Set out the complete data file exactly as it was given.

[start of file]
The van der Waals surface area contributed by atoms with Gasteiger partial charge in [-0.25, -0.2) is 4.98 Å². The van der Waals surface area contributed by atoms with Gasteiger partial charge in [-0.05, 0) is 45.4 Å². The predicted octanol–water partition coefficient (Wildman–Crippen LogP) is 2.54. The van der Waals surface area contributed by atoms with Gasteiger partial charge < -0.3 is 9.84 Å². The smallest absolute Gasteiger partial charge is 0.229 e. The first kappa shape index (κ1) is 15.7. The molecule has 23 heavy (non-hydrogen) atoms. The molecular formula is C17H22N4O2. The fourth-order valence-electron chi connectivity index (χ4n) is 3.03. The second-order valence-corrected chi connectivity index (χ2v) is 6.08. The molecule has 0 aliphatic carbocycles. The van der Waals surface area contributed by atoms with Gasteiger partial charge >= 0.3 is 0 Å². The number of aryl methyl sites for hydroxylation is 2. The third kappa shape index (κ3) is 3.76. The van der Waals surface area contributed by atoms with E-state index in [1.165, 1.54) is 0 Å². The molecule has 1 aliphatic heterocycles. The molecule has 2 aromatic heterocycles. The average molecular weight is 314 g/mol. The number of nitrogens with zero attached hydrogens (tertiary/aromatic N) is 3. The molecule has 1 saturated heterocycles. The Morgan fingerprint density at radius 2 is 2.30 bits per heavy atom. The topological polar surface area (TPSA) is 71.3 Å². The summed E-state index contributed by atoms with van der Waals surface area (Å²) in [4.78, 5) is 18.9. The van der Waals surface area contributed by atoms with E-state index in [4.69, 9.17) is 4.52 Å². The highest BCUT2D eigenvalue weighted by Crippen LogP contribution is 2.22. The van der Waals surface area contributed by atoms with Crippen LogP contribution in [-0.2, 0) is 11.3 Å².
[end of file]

The van der Waals surface area contributed by atoms with Gasteiger partial charge in [-0.25, -0.2) is 4.98 Å². The van der Waals surface area contributed by atoms with Gasteiger partial charge in [-0.05, 0) is 45.4 Å². The predicted octanol–water partition coefficient (Wildman–Crippen LogP) is 2.54. The van der Waals surface area contributed by atoms with Gasteiger partial charge < -0.3 is 9.84 Å². The smallest absolute Gasteiger partial charge is 0.229 e. The first kappa shape index (κ1) is 15.7. The molecule has 23 heavy (non-hydrogen) atoms. The molecular formula is C17H22N4O2. The fourth-order valence-electron chi connectivity index (χ4n) is 3.03. The second-order valence-corrected chi connectivity index (χ2v) is 6.08. The molecule has 0 aliphatic carbocycles. The van der Waals surface area contributed by atoms with Gasteiger partial charge >= 0.3 is 0 Å². The number of aryl methyl sites for hydroxylation is 2. The third kappa shape index (κ3) is 3.76. The van der Waals surface area contributed by atoms with E-state index in [1.165, 1.54) is 0 Å². The molecule has 1 aliphatic heterocycles. The molecule has 2 aromatic heterocycles. The average molecular weight is 314 g/mol. The number of nitrogens with zero attached hydrogens (tertiary/aromatic N) is 3. The molecule has 1 saturated heterocycles. The Morgan fingerprint density at radius 2 is 2.30 bits per heavy atom. The topological polar surface area (TPSA) is 71.3 Å². The summed E-state index contributed by atoms with van der Waals surface area (Å²) in [4.78, 5) is 18.9. The van der Waals surface area contributed by atoms with E-state index in [4.69, 9.17) is 4.52 Å². The highest BCUT2D eigenvalue weighted by Crippen LogP contribution is 2.22. The van der Waals surface area contributed by atoms with Crippen LogP contribution in [-0.2, 0) is 11.3 Å².